The problem with Big Data is not the Data

There is a seemingly irrational obsession about how BIG your Big Data has to be before a magical unicorn appears and delivers the answers your business needs. Not a day goes by where I don’t see some swanky infographic reminding me that Facebook collects several Yottabytes of data every day.

Ok, so I may have embellished that a little but you get the idea. The key thing is that the ‘size’ of the data is really quite arbitrary, I can easily generate a few terabytes of garbage data an hour – that doesn’t mean any of it is actually useful data.

The real problem with Big Data is knowing what you want, and how to go about solving it.



I’ve met a lot of really interesting people at Conferences, Meetups etc. most are at least interested in the promise of Big Data, some are actively involved in Big Data initiatives where they work. If you talk to anyone about their aspirations for Big Data you will most certainly have encountered statements like;

“We have 27 Petabytes of web logs, what can you do with that?” or, “We put all our customer data in MongoDB/Cassandra/Hadoop, now how do we get value from it?”

This attitude is not uncommon, everywhere from Academia to Startups and respected FTSE100 companies – this perspective on the Big Data problem is everywhere. What follows next is often derided by “the business” as yet another case of “technology for technologies sake”.

Yet, the solution is deceptively simple;

Start with a business challenge, or an opportunity – then look for the data you can use/collect to solve it.

When you begin with a clear business challenge/opportunity you start to solve the real problem with Big Data – knowing what you want to achieve. Right from the start this also gives you an amazingly powerful tool that you wont find from anywhere else, the basis for a business justification that your bosses can understand.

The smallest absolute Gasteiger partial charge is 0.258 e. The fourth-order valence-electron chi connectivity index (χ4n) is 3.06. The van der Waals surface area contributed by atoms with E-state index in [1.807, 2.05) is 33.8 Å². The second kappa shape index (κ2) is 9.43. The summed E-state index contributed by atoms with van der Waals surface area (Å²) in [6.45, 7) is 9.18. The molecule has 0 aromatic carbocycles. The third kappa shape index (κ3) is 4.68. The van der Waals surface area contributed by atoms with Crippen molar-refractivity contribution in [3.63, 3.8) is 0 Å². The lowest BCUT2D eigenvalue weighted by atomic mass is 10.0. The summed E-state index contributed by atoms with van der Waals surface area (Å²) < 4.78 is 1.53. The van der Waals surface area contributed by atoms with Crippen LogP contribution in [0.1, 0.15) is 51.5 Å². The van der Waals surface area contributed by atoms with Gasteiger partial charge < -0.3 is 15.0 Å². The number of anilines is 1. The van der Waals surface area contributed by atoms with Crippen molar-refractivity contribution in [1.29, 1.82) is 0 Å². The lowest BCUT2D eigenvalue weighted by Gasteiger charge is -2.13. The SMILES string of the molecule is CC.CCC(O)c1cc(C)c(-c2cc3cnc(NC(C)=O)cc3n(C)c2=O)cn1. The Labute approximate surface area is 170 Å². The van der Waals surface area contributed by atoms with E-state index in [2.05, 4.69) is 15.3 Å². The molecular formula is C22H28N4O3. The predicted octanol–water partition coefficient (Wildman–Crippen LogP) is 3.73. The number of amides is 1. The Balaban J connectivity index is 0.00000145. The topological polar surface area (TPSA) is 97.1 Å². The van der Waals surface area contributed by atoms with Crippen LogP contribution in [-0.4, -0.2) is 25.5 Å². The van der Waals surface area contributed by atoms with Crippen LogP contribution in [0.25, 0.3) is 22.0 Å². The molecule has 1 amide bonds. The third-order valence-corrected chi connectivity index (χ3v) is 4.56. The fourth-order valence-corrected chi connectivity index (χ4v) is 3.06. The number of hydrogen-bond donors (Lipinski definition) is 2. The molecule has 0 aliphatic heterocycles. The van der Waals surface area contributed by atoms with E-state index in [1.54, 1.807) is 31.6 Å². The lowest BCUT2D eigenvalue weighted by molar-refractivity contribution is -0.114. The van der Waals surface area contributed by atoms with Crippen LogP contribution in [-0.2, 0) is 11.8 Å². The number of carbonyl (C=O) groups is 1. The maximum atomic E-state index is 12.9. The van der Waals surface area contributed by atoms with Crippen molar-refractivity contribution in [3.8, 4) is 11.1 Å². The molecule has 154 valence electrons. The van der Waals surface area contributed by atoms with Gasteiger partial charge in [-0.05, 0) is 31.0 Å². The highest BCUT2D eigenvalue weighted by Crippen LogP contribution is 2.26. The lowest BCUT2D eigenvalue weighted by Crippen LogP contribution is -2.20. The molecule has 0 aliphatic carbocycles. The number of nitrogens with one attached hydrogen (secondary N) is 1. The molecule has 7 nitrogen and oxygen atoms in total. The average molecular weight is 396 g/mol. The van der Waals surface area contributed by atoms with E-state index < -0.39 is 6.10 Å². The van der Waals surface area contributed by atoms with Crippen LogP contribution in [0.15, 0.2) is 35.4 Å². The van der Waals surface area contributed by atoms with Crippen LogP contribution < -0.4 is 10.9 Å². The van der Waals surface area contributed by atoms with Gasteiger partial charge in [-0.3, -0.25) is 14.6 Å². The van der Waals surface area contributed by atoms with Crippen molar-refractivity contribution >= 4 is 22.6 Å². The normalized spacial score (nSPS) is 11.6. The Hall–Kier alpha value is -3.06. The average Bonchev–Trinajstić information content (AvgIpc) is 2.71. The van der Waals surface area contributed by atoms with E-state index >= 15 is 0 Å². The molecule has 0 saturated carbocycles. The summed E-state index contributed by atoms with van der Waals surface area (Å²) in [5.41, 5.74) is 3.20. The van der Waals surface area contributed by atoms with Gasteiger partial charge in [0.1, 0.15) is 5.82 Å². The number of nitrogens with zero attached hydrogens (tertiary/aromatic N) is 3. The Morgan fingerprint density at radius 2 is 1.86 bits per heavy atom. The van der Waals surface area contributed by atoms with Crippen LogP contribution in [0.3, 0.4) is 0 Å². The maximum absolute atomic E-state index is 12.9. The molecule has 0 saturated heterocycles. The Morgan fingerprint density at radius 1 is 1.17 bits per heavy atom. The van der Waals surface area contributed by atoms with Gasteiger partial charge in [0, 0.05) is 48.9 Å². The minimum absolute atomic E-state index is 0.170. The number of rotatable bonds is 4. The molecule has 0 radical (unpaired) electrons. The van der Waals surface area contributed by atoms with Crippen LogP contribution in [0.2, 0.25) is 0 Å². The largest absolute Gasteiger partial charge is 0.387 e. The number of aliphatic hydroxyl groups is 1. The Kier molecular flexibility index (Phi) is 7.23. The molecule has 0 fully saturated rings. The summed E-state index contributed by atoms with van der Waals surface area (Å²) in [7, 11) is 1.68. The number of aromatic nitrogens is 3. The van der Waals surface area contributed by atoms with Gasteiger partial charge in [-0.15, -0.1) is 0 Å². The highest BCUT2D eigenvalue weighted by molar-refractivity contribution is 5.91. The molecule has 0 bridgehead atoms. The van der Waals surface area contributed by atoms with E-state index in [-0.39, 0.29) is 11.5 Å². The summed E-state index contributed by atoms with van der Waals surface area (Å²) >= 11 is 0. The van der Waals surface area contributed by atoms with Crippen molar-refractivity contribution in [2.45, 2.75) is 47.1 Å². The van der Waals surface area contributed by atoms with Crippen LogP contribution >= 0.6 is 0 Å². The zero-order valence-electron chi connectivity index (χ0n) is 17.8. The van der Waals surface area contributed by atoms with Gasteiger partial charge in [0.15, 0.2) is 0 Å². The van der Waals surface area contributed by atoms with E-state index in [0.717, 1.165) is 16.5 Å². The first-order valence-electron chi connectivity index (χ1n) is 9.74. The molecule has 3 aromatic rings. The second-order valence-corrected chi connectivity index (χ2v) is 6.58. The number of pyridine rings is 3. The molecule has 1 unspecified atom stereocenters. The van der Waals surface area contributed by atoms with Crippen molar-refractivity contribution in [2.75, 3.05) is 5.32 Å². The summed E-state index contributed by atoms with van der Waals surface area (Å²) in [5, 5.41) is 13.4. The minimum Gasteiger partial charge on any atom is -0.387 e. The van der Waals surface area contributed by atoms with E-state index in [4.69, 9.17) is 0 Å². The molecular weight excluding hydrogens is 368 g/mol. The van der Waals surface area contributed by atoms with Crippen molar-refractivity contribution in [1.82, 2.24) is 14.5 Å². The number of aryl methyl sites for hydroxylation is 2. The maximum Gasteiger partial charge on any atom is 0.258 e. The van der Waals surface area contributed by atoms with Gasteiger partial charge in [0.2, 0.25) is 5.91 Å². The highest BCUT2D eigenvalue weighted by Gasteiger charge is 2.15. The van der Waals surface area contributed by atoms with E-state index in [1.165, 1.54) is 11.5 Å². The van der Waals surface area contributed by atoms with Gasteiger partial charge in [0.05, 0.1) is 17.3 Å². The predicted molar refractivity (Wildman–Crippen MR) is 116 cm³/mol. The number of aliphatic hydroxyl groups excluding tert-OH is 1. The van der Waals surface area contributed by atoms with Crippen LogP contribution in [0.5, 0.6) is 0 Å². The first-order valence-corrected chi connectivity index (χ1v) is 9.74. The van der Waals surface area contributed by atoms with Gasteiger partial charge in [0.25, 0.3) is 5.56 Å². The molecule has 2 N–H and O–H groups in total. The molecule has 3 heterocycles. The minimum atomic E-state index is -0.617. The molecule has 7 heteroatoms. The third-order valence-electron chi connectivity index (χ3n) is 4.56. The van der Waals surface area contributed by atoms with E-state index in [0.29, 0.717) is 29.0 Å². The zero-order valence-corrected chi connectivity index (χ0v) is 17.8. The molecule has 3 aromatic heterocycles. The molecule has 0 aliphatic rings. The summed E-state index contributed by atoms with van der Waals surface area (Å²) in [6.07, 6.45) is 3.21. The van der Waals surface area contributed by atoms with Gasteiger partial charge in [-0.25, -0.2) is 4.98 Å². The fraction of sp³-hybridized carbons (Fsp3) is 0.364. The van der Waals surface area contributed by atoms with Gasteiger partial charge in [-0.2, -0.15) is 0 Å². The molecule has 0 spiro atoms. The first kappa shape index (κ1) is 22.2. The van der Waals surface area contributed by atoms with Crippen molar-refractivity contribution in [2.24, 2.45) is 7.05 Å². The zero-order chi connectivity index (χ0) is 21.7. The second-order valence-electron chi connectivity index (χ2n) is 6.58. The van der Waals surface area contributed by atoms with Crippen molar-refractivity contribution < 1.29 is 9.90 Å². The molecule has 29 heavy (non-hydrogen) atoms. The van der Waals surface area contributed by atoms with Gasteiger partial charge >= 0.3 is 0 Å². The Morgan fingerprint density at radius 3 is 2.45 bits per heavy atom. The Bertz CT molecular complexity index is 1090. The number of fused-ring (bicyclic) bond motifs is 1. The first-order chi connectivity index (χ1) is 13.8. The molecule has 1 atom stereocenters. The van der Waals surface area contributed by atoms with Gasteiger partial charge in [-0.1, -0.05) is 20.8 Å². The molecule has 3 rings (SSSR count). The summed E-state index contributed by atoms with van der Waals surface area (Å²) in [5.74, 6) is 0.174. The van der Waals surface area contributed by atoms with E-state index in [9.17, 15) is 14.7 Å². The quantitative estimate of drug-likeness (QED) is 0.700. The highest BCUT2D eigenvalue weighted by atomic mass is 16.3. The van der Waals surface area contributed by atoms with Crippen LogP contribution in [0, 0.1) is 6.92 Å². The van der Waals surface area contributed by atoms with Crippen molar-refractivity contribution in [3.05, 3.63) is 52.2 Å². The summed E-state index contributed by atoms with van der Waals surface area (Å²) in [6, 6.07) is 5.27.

Sadly, it doesn’t always happen this way – read on to see how not to be a Big Data Rockstar.


How to massively #FAIL at Big Data

So you’ve been to all the conferences, you’ve got the Datameer T-Shirt, the MapR baseball cap, the cute little Elephant from Informatica and all the other goodies. You’ve installed one of the major Hadoop distributions like Cloudera or Hortonworks and done your first ever Map/Reduce Wordcount. But this is all running on your laptop, its hardly ‘Big Data’ if its on your 256GB hard drive – you need to scale up!

In an effort to find the biggest sources of data to play with you’ve stumbled across terabytes of log files from your companies web servers. Armed with this information you think to yourself:

“Great! I’ve got 60TB of log files covering the last 12 months, I want to scale this to hold at least another 3 years so that’s 60TB * 4, I’ll round that up to about 300TB, and not forgetting to multiply it by 3 because of HDFS replication so thats 900TB – almost 1 Petabyte!?!?!?! (geekgasm)”

So you sketch up a business justification for your superiors and finance department which can be summarised as this:

  • We need Big Data to collect and store 3-4 years worth of log files from our web servers,
  • By mining these log files we will discover new insights about our customers and products/services just like Facebook does,
  • Hardware: 120 fully populated HP DL380’s ~$980,000
  • Software: 120 licenses for Cloudera/Hortonworks/MapR ~$400,000/year
  • Total: ~$1.5 million for the first year, at least $400,000/year thereafter + people
I can tell you now, this sort of proposal will be DENIED by anyone with a shred of common-sense, let-alone business acumen.


Solving the real problem with Big Data

I’m going to let you in on a little secret, follow these steps and your project will be successful (disclaimer: unicorns not included)

1). Don’t go anywhere near the technology!?!?!?!

You cannot possibly hope to make a decision about the technology stack without knowing what you hope to achieve first. Indeed going this route too-early will likely compromise what you can/can’t do later. I know, I’ve been there, overcoming the urge to play with every shiny new Big Data widget is very difficult. So tempting as it might be: step away from the keyboard, now!